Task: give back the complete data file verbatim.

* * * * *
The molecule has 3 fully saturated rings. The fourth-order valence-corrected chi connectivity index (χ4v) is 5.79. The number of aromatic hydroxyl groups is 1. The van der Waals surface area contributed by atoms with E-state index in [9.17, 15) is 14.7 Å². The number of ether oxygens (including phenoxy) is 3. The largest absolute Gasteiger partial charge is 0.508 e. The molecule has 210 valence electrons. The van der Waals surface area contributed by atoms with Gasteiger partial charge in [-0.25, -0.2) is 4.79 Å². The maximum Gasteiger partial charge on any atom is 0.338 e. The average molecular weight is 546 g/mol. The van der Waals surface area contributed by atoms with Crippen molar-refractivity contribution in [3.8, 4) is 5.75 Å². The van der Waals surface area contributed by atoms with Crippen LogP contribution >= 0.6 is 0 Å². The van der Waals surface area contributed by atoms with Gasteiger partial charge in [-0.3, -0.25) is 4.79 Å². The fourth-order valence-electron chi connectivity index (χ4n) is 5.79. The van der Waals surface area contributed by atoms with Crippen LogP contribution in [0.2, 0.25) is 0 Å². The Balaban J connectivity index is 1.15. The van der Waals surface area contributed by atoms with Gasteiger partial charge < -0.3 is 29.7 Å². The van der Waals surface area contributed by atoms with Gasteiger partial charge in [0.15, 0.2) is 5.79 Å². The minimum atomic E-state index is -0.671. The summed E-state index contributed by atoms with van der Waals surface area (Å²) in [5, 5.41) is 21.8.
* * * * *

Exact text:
The molecule has 3 fully saturated rings. The fourth-order valence-corrected chi connectivity index (χ4v) is 5.79. The number of aromatic hydroxyl groups is 1. The van der Waals surface area contributed by atoms with E-state index in [9.17, 15) is 14.7 Å². The number of ether oxygens (including phenoxy) is 3. The largest absolute Gasteiger partial charge is 0.508 e. The molecule has 210 valence electrons. The van der Waals surface area contributed by atoms with Gasteiger partial charge in [-0.25, -0.2) is 4.79 Å². The maximum Gasteiger partial charge on any atom is 0.338 e. The average molecular weight is 546 g/mol. The van der Waals surface area contributed by atoms with Crippen molar-refractivity contribution in [3.8, 4) is 5.75 Å². The van der Waals surface area contributed by atoms with Crippen LogP contribution >= 0.6 is 0 Å². The van der Waals surface area contributed by atoms with Gasteiger partial charge in [-0.3, -0.25) is 4.79 Å². The fourth-order valence-electron chi connectivity index (χ4n) is 5.79. The van der Waals surface area contributed by atoms with Crippen LogP contribution in [0.2, 0.25) is 0 Å². The Balaban J connectivity index is 1.15. The van der Waals surface area contributed by atoms with Gasteiger partial charge < -0.3 is 29.7 Å². The van der Waals surface area contributed by atoms with Gasteiger partial charge in [0.15, 0.2) is 5.79 Å². The minimum atomic E-state index is -0.671. The summed E-state index contributed by atoms with van der Waals surface area (Å²) in [5, 5.41) is 21.8.